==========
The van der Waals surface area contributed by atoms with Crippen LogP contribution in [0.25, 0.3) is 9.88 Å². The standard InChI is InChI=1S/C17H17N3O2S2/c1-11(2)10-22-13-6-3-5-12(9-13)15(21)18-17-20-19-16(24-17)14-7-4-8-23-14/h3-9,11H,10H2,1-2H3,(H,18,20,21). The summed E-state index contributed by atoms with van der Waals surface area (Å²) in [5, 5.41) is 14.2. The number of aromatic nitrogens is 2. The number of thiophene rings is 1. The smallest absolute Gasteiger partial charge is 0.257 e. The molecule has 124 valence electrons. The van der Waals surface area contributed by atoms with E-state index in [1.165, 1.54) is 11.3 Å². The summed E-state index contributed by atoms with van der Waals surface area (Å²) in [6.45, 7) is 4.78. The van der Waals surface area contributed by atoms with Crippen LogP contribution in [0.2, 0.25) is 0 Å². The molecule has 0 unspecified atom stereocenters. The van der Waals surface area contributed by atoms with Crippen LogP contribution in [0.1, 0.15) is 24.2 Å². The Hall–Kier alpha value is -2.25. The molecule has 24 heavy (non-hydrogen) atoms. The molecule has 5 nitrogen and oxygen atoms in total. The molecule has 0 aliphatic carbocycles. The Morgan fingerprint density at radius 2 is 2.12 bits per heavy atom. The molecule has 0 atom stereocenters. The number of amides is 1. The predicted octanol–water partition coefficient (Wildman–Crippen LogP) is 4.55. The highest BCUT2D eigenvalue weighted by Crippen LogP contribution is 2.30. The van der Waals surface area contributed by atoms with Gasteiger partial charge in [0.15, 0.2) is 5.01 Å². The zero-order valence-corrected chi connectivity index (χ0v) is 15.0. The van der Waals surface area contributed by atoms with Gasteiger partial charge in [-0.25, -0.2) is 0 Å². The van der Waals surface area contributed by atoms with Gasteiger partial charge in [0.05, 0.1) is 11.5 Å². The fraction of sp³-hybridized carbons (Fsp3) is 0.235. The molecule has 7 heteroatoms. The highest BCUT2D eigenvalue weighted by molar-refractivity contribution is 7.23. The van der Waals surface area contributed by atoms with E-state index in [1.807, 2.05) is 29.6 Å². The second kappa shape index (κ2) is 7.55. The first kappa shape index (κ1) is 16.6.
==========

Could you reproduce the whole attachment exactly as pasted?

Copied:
The van der Waals surface area contributed by atoms with Crippen LogP contribution in [0.25, 0.3) is 9.88 Å². The standard InChI is InChI=1S/C17H17N3O2S2/c1-11(2)10-22-13-6-3-5-12(9-13)15(21)18-17-20-19-16(24-17)14-7-4-8-23-14/h3-9,11H,10H2,1-2H3,(H,18,20,21). The summed E-state index contributed by atoms with van der Waals surface area (Å²) in [5, 5.41) is 14.2. The number of aromatic nitrogens is 2. The number of thiophene rings is 1. The smallest absolute Gasteiger partial charge is 0.257 e. The molecule has 124 valence electrons. The van der Waals surface area contributed by atoms with E-state index in [1.165, 1.54) is 11.3 Å². The summed E-state index contributed by atoms with van der Waals surface area (Å²) in [6.45, 7) is 4.78. The van der Waals surface area contributed by atoms with Crippen LogP contribution in [0.2, 0.25) is 0 Å². The molecule has 0 unspecified atom stereocenters. The van der Waals surface area contributed by atoms with Crippen LogP contribution in [0.1, 0.15) is 24.2 Å². The Hall–Kier alpha value is -2.25. The molecule has 24 heavy (non-hydrogen) atoms. The molecule has 5 nitrogen and oxygen atoms in total. The molecule has 0 aliphatic carbocycles. The Morgan fingerprint density at radius 2 is 2.12 bits per heavy atom. The molecule has 0 atom stereocenters. The number of amides is 1. The predicted octanol–water partition coefficient (Wildman–Crippen LogP) is 4.55. The highest BCUT2D eigenvalue weighted by Crippen LogP contribution is 2.30. The van der Waals surface area contributed by atoms with Gasteiger partial charge in [0.15, 0.2) is 5.01 Å². The zero-order valence-corrected chi connectivity index (χ0v) is 15.0. The van der Waals surface area contributed by atoms with Gasteiger partial charge in [-0.25, -0.2) is 0 Å². The van der Waals surface area contributed by atoms with Gasteiger partial charge in [0.05, 0.1) is 11.5 Å². The fraction of sp³-hybridized carbons (Fsp3) is 0.235. The molecule has 7 heteroatoms. The highest BCUT2D eigenvalue weighted by molar-refractivity contribution is 7.23. The van der Waals surface area contributed by atoms with E-state index in [1.807, 2.05) is 29.6 Å². The second kappa shape index (κ2) is 7.55. The first kappa shape index (κ1) is 16.6.